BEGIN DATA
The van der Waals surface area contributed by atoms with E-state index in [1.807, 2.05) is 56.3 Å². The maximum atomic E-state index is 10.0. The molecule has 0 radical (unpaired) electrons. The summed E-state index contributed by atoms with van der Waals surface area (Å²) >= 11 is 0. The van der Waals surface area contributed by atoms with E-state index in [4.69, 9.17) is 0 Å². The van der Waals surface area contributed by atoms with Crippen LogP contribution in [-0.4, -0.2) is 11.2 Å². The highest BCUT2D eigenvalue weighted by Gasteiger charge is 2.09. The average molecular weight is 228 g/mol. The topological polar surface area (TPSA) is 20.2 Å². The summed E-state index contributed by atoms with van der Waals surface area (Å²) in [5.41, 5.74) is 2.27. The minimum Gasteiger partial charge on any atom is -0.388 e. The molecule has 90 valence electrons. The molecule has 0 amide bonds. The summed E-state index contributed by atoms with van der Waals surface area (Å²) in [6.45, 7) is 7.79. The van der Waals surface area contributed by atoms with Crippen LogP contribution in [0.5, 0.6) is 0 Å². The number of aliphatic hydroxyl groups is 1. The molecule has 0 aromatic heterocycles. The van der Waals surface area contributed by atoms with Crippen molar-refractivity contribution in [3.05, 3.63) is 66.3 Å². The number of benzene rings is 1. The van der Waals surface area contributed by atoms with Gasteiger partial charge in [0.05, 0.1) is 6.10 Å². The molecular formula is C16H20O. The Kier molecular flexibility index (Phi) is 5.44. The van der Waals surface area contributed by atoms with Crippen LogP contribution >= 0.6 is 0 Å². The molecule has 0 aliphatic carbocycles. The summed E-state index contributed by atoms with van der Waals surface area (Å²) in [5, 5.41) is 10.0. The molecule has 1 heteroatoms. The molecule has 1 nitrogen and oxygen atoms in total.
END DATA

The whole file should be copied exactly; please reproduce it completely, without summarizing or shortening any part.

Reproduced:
The van der Waals surface area contributed by atoms with E-state index in [1.807, 2.05) is 56.3 Å². The maximum atomic E-state index is 10.0. The molecule has 0 radical (unpaired) electrons. The summed E-state index contributed by atoms with van der Waals surface area (Å²) >= 11 is 0. The van der Waals surface area contributed by atoms with E-state index in [4.69, 9.17) is 0 Å². The van der Waals surface area contributed by atoms with Crippen LogP contribution in [-0.4, -0.2) is 11.2 Å². The highest BCUT2D eigenvalue weighted by Gasteiger charge is 2.09. The average molecular weight is 228 g/mol. The topological polar surface area (TPSA) is 20.2 Å². The summed E-state index contributed by atoms with van der Waals surface area (Å²) in [5.41, 5.74) is 2.27. The minimum Gasteiger partial charge on any atom is -0.388 e. The molecule has 90 valence electrons. The molecule has 0 amide bonds. The summed E-state index contributed by atoms with van der Waals surface area (Å²) in [6.45, 7) is 7.79. The van der Waals surface area contributed by atoms with Crippen LogP contribution in [0.5, 0.6) is 0 Å². The number of aliphatic hydroxyl groups is 1. The molecule has 0 aromatic heterocycles. The van der Waals surface area contributed by atoms with Crippen molar-refractivity contribution in [3.05, 3.63) is 66.3 Å². The number of benzene rings is 1. The van der Waals surface area contributed by atoms with Gasteiger partial charge in [0.05, 0.1) is 6.10 Å². The molecular formula is C16H20O. The Kier molecular flexibility index (Phi) is 5.44. The van der Waals surface area contributed by atoms with Crippen LogP contribution >= 0.6 is 0 Å². The molecule has 0 aliphatic carbocycles. The summed E-state index contributed by atoms with van der Waals surface area (Å²) in [5, 5.41) is 10.0. The molecule has 1 heteroatoms. The molecule has 1 nitrogen and oxygen atoms in total.